Nateglinide failed to prevent the development of diabetes and related CV events in high-risk patients in a large international clinical trial.
In the same trial, the angiotensin-receptor blocker valsartan also failed to prevent CV events. However, valsartan induced an unexpected relative reduction of 14% in the incidence of diabetes, according to the Nateglinide and Valsartan in Impaired Glucose Tolerance Outcomes Research (NAVIGATOR) Study Group.
The results were published simultaneously their at the annual meeting of the American College of Cardiology in Atlanta.
In an editorial accompanying the two reports, Dr. David M. Nathan of Massachusetts General Hospital's Diabetes Center, Boston, said, “The authors suggest that the prevention of diabetes with valsartan might make it a preferred drug as compared with antihypertensive drugs that potentially worsen glycemia.”
However, this trial's single positive finding was only a “weak” reduction in diabetes with valsartan—not enough to support such a recommendation. The totality of the study findings show instead that “for now we should steer away from these two drugs” when attempting to forestall diabetes and its associated cardiovascular complications in high-risk patients, Dr. Nathan said (N. Engl. J. Med. 2010 March 14 [doi:10.1056/NEJMe1002322]).
In NAVIGATOR, 9,306 patients who had impaired glucose tolerance and either known cardiovascular disease or CV risk factors were assessed at 806 medical centers in 40 countries during January 2002–January 2004. They were randomly assigned to take 60 mg of the insulin secretagogue nateglinide before meals three times daily, a placebo, or in a 2-by-2 factorial design, oral valsartan or placebo.
All the study subjects also were required to participate in a lifestyle modification program aimed at achieving a 5% weight loss, reduced dietary fats, and increased physical activity.
Nateglinide, which lowers postprandial glucose, was studied to determine whether it would slow progression to diabetes by restoring a more physiologic insulin response to meals. But during a mean follow-up of about 6 years, progression to diabetes occurred in 36% of the nateglinide group and 34% of the placebo group, a nonsignificant difference, said Dr. Rury R. Holman of Oxford (England) University's Centre for Diabetes, Endocrinology, and Metabolism, and his associates said (N. Engl. J. Med. 2010 March 14 [doi:10.1056/NEJMoa1001122]).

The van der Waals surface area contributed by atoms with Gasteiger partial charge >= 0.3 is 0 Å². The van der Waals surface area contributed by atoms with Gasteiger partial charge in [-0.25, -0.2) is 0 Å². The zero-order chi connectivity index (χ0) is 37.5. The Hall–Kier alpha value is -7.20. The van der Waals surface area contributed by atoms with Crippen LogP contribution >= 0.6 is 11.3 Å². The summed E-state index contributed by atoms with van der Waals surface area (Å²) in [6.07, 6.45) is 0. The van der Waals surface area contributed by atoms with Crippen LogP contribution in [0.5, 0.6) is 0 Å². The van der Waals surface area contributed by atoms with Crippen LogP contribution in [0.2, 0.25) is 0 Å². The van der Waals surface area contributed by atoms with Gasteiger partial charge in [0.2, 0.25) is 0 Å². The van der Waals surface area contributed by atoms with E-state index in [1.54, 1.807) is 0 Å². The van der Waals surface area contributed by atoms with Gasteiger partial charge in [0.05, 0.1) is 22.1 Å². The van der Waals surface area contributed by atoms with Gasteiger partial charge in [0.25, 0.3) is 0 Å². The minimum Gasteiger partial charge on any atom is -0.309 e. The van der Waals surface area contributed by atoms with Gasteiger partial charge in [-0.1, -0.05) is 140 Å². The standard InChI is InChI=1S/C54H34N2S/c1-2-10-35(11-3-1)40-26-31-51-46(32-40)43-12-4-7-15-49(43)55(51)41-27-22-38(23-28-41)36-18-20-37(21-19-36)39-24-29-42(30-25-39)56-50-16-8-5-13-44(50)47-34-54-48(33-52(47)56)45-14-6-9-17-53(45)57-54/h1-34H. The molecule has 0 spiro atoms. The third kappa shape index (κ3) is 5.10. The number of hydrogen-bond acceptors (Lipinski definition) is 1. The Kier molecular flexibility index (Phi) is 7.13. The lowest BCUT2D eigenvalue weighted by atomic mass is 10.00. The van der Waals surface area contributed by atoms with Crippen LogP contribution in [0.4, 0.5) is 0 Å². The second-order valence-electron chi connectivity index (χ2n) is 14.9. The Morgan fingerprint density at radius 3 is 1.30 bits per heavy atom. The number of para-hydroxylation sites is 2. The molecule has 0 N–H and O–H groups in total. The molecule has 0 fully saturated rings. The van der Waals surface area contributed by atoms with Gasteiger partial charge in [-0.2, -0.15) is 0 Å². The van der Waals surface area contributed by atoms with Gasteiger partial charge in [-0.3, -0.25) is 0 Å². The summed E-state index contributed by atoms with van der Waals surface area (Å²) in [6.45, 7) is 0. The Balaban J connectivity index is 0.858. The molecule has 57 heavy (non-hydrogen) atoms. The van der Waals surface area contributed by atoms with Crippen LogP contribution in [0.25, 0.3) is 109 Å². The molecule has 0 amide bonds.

Similarly, a composite cardiovascular outcome event occurred in 14% of the nateglinide group and 15% of the placebo group. There also were no differences between the two groups in any of the individual components of the composite CV outcome, including mortality rates.
The valsartan results, reported in a separate article, showed that the ARB had no effect on combined CV outcomes. Furthermore, it reduced the incidence of diabetes by 14% relative to placebo. This “would translate into 38 fewer cases of diabetes per 1,000 patients treated for 5 years,” said Dr. Robert M. Califf of the Duke Translational Medicine Institute in Durham, N.C., and his NAVIGATOR colleagues.
It is possible that valsartan did not improve CV outcomes as it should have because most risk factors were already well controlled, since study subjects were allowed to take nonstudy medications such as ACE inhibitors, they said (N. Engl. J. Med. 2010 March 14 [doi:10.1056/NEJMoa1001121]).
In his editorial comment, Dr. Nathan agreed that “the high rates of loss to follow-up (13%), use of off-study ACE inhibitors or ARBs among participants assigned to placebo (24%), and nonadherence to valsartan (34% by study end) could explain the absence of an effect on cardiovascular disease.”
Overall, the NAVIGATOR results “do not support the contention that reducing postprandial hyperglycemia has a specific role in preventing diabetes or reducing cardiovascular disease. Other than increasing the rate of hypoglycemia by a factor of two, nateglinide had little effect,” Dr. Nathan commented.
The study was sponsored and designed by Novartis Pharma, manufacturer of both drugs. Novartis also collected, managed, and analyzed the data. In addition to support from Novartis, the NAVIGATOR researchers reported receiving financial support from Sanofi-Aventis and Merck. Dr. Nathan reported no financial conflicts of interest.
RAS Inhibition, Lifestyle Modification Affirmed
The NAVIGATOR trial was an ambitious effort to assess the ability of nateglinide and valsartan to prevent the onset of diabetes and adverse cardiovascular outcomes. Given our growing diabetes epidemic, meaningfully positive findings for either outcome with either intervention would have been welcome.
Unfortunately, both treatments were disappointing with regard to each of the co-primary end points. Furthermore, nateglinide was also linked to greater weight gain and increase in waist circumference, likely foreboding a higher rate of future diabetes.
Although valsartan did not prevent CV events or any of its other component events, it was associated with a significantly lower incidence of new onset diabetes, compared with placebo.